VESTAL, NY (WSKG) — New York State Electric and Gas (NYSEG) recently announced it would auction off its Bell Station property, which adjoins Cayuga Lake northeast of Ithaca, raising concerns from local leaders and conservation groups who want to open up the property to the public.
The Bell Station property is just north of the now dormant Milliken Station on the east side of Cayuga Lake. Its 470 acres and over 3,000 feet of undeveloped shoreline property are a rarity on the lake, and may make it attractive for commercial developers.
Conservation-focused groups like the Finger Lakes Land Trust (FLLT)* have also been communicating with NYSEG about potentially purchasing Bell Station for years with the goal of preserving and opening it up for public use.
“What really makes this site special is not only does it have more than 3,000 feet of shoreline, but it’s very accessible,” Zepp said. “The slopes are not as steep as some other areas along the lake. The old railroad grade serves as an existing trail along the entire lakeshore. It has some gorges that cut through the property, extensive woodlands.”
Zepp said he was taken off guard when NYSEG initiated the auction process. He acknowledged that FLLT plans to submit a bid, but legally the non-profit can only bid at appraised fair market value. Tompkins County property tax records show the property is assessed at just below $2 million.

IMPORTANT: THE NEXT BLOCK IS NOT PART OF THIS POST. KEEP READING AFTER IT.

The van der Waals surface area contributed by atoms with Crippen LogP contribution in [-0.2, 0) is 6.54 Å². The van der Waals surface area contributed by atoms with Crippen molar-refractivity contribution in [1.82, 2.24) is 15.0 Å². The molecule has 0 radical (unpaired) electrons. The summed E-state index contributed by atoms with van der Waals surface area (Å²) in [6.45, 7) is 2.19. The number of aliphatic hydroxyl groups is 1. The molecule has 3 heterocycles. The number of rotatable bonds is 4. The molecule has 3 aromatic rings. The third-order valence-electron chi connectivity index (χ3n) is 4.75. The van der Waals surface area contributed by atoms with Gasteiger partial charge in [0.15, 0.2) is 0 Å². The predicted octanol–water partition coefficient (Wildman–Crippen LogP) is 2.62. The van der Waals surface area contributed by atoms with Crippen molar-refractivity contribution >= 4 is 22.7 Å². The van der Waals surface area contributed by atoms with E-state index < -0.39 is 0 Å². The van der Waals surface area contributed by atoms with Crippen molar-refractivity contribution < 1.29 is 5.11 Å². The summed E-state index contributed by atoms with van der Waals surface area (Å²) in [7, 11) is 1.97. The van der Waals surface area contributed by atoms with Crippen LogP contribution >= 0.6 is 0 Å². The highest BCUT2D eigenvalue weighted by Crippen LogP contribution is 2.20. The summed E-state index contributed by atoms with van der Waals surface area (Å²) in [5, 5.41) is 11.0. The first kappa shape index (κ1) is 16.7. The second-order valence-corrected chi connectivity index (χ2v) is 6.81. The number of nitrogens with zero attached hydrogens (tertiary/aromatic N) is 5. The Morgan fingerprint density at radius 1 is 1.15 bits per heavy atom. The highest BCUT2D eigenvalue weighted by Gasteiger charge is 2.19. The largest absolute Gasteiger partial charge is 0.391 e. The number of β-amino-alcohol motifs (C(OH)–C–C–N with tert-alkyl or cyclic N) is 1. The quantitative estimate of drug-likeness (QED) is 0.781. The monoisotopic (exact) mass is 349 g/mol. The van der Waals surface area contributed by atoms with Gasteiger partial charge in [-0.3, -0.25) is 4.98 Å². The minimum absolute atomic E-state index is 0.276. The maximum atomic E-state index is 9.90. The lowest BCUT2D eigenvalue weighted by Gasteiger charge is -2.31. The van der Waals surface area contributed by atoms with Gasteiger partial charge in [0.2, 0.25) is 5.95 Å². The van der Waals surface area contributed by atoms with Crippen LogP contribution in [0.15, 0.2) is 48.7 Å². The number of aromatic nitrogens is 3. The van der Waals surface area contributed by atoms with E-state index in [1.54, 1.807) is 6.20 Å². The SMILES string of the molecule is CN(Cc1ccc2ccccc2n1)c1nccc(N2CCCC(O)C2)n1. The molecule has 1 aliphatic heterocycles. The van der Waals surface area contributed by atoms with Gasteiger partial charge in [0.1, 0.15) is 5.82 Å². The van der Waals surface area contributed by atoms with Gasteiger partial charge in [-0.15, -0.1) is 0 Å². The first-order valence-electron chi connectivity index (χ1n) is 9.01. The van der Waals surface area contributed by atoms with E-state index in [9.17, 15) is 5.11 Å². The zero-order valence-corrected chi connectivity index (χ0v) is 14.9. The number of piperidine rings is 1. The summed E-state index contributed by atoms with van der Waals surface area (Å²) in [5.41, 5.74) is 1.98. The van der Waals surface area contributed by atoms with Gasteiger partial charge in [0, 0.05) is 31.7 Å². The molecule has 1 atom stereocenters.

“We are concerned that, at an auction, either the land trust or the state is bound by this appraisal process whereby other bidders may not be,” Zepp said.
As of Thursday, an online petition opposing the auction had over 4,300 signatures.
“Over the years, NYSEG has had a number of parties indicate their interest in purchasing the land,” a NYSEG spokesperson wrote in a statement to WSKG. “In the interest of transparency and fairness, the company decided to list the property for auction so that all interested groups have the opportunity to purchase. It is important to note the outcome of the auction is not binding. NYSEG will review the proposals and determine if the company wants to move forward with any of the submissions. NYSEG may also enter into discussions with a purchaser regarding preservation efforts if they were to choose to include that in their submission.”
Earlier this month, the Tompkins County Legislature unanimously passed a resolution urging NYSEG to cancel the auction.
“We can’t develop everything in the county for maximum profit. I mean if we were to do that, we would develop housing in Buttermilk Falls,” Legislator Mike Sigler, whose district includes Bell Station, said in support of the resolution. “There has to be some level of ‘Wow, this property is something that we would like to open to the public.'”
In order for NYSEG to go through with the sale, it will need permission from the New York Public Service Commission. Additionally, New York Assemblymember Anna Kelles (D-125) indicated in a meeting with county legislators earlier this week that NYSEG has told the assembly majority that it intends to put all the bids before the public service commission for review.
The auction has also attracted the attention of other state officials, including in the New York Department of Environmental Conservation (DEC).
“DEC recognizes the natural resource and public recreation value of the Bell Station property, is working with multiple partners, and communicating with NYSEG to achieve the best conservation outcome,” the DEC wrote in a statement to WSKG.
Bids are set to open in the auction beginning Oct. 11, but it could be months before any sale is approved by the public service commission.
*Full Disclosure: The Finger Lakes Land Trust is a WSKG underwriter.